Wednesday, October 13, 2010

Who Asked Ya?

There was an article in ESPN magazine entitled We're All Born Naked. A lot of ballplayers prefer to stay that way. And there was a picture of Willie Mays during his New York Giant days with his shirt off and a smile next to 1954 World Series hero, Dusty Rhodes.

Baseball is known for it's wacky players. Seven and sometimes eight months together (if you're good enough to reach the postseason) will bring the zaniness out of some individuals. And as long as it works for the chemistry of a team, helps them get along and understand one another's needs then I see it as being all good.

Some excerpts from the aforementioned article...

...I'll show up at the (batting) cage and the guy throwing to me has on his birthday suit. Let me tell you, nothing tests your focus more than trying to hit a baseball thrown by a man with his junk hanging out.

Dining areas tend to be favorite spots for a bout of spontaneous nudity. I can't tell you how many times I've heard my name called as I'm eating a plate of spaghetti, only to turn around to see a teammate's bare ass in my face. It's disgusting, but I take it in stride because it makes others guys laugh. And when you're laughing , you're usually playing well.

Don't want to answer questions? Leave your clothes off. Chances are reporters won't come near you. If I really feel like messing with the beat guys, I'll wear a shirt and nothing else. Especially if they've been writing negative stuff about me. At first they think it's safe to approach, until they realize it's not.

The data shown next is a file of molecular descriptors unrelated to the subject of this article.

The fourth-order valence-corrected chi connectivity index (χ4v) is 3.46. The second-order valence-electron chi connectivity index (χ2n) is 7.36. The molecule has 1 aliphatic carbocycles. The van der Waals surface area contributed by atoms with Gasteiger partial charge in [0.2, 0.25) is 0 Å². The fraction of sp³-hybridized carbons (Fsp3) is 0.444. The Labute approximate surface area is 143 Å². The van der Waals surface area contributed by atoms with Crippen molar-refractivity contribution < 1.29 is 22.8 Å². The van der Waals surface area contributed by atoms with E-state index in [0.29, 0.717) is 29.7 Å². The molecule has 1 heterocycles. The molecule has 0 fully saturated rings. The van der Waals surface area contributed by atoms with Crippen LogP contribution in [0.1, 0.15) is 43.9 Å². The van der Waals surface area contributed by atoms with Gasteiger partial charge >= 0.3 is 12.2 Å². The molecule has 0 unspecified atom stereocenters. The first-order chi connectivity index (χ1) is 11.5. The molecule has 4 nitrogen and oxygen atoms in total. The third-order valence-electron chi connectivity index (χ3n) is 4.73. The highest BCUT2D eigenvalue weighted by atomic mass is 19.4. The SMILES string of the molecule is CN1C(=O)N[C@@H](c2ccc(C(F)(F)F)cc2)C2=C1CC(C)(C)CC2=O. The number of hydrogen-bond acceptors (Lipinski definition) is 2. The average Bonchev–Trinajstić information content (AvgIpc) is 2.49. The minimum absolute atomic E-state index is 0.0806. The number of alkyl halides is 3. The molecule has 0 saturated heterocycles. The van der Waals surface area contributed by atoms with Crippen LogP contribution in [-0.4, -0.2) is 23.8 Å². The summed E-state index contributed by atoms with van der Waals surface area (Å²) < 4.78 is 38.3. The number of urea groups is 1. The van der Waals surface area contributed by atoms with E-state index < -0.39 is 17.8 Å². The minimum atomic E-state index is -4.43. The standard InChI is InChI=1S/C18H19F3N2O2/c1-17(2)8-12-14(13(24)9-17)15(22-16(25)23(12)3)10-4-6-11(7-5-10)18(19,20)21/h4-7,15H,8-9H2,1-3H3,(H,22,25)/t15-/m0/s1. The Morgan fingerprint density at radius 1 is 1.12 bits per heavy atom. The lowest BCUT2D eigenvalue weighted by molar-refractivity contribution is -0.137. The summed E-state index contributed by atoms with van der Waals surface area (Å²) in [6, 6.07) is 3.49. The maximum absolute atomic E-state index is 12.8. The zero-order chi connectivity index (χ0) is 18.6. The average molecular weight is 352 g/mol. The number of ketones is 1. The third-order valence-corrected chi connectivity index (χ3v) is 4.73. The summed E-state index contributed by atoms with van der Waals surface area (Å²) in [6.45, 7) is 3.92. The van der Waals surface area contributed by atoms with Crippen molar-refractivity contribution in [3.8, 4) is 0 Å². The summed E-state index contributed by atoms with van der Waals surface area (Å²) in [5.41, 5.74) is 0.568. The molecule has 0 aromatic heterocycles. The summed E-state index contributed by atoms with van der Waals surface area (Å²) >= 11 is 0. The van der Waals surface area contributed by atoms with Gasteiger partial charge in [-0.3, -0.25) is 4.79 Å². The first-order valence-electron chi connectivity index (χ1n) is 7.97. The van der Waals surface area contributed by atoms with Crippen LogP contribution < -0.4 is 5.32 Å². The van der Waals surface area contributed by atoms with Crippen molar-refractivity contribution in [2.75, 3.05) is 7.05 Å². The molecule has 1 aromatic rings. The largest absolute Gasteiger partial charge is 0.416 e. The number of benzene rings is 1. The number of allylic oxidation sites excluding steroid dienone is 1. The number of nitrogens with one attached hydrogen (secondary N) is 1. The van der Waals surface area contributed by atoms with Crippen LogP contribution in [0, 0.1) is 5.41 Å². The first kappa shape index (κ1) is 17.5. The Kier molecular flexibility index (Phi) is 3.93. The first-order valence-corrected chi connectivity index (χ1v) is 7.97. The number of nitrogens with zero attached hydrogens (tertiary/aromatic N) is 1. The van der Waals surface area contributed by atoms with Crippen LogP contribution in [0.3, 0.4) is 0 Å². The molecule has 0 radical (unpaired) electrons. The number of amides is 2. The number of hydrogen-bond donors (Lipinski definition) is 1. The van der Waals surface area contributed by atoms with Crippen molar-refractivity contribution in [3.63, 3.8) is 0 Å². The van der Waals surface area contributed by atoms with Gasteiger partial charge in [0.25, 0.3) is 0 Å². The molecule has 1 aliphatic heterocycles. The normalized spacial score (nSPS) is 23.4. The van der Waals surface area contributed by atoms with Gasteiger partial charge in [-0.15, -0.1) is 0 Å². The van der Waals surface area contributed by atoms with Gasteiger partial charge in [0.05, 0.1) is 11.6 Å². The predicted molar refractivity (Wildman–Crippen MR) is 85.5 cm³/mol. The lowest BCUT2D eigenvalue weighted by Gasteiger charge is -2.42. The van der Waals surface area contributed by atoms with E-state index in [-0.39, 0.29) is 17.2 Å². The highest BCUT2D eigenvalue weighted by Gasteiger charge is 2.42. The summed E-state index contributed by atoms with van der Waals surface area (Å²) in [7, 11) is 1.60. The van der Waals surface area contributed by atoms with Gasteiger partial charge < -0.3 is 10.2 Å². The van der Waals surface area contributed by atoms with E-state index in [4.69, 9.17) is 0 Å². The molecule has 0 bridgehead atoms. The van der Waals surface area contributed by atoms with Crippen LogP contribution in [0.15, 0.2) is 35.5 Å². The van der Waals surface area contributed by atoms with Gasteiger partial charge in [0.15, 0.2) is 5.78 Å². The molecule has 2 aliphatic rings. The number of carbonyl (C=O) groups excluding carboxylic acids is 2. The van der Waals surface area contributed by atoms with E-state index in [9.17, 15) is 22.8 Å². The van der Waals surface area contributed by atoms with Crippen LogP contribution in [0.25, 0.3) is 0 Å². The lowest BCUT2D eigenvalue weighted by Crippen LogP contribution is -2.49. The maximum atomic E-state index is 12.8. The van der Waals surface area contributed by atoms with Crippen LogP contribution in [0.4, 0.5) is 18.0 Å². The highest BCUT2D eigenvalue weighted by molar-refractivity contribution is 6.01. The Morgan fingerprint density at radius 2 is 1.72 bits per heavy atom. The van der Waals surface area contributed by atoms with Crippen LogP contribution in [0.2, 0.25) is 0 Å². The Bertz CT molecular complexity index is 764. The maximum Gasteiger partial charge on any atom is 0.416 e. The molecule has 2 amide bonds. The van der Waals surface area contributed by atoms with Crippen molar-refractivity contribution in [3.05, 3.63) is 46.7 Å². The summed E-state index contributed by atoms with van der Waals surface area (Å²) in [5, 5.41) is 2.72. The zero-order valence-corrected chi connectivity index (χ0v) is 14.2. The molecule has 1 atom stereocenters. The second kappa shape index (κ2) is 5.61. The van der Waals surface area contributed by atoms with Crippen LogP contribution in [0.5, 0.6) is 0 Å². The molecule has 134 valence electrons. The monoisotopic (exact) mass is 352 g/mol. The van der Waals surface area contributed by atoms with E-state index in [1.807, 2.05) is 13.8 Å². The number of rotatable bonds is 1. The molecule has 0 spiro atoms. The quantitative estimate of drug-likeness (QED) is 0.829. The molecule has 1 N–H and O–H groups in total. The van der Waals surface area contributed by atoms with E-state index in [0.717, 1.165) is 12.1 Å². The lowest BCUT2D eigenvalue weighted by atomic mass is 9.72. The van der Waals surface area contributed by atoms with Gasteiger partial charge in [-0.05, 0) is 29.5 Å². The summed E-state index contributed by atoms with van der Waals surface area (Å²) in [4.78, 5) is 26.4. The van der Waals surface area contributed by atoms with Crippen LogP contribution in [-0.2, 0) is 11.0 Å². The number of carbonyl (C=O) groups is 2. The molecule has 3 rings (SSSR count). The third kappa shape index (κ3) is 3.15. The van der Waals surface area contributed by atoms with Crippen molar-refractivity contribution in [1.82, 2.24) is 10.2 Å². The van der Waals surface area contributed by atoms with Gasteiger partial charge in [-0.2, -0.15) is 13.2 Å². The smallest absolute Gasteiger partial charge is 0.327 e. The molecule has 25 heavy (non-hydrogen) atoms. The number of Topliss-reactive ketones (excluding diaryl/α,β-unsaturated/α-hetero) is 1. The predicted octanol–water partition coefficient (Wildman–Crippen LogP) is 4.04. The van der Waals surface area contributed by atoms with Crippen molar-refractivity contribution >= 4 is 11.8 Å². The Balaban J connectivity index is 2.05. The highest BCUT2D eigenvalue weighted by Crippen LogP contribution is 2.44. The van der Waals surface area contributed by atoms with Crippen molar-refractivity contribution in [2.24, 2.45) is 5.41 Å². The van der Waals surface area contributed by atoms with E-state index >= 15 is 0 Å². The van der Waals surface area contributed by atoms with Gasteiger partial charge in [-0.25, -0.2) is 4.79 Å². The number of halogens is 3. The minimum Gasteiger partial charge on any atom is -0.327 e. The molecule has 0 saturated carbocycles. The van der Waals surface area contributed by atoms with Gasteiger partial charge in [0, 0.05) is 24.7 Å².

I know of one American League pitcher who is so consumed with the size of his penis-he thinks it's too small- that he is constantly screaming, "Look what God did to me!"

Mayne Street, an article by Kenny Mayne with Brian Wilson.

How often are you asked about sharing a name with a famous Beach Boy?
"At least 7 times a day. Now I just say, 'I am him. I'm done with music and now I've started playing baseball.' I've also said he's my uncle."

For the Philadelphia Phillies in the National League Championship Series, do the Giants adjust the roster?

And as far as playing time, is Pablo Sandoval going to see time or is it Mike Fontenot or bust?
And since Pablo's being punished for not fielding or hitting, where does that leave the struggling Juan Uribe?

Who asked Ya?

I say you play a player according to how well he has done when facing a particular pitcher.
If Aaron Rowand has success against Cole Hamels, you start him. If Pablo hits Roy Halladay you insert him into the lineup. The Giants need to score runs to ease some of the pressure off of their pitchers.

During the regular season, Eli Whiteside hit a homer off of Halladay. He should be the first player considered as a pinch-hitter if the situation calls for such a move. Don't forget, Pablo has caught. If Posey were to get dinged and Whiteside was already used, you still have the Panda. Don't discount the Panda. He may have some magic yet to add to this 2010 season.

(thanks to ESPN mag for the "naked" takes. A slice of (baseball) life.)

Kevin J. Marquez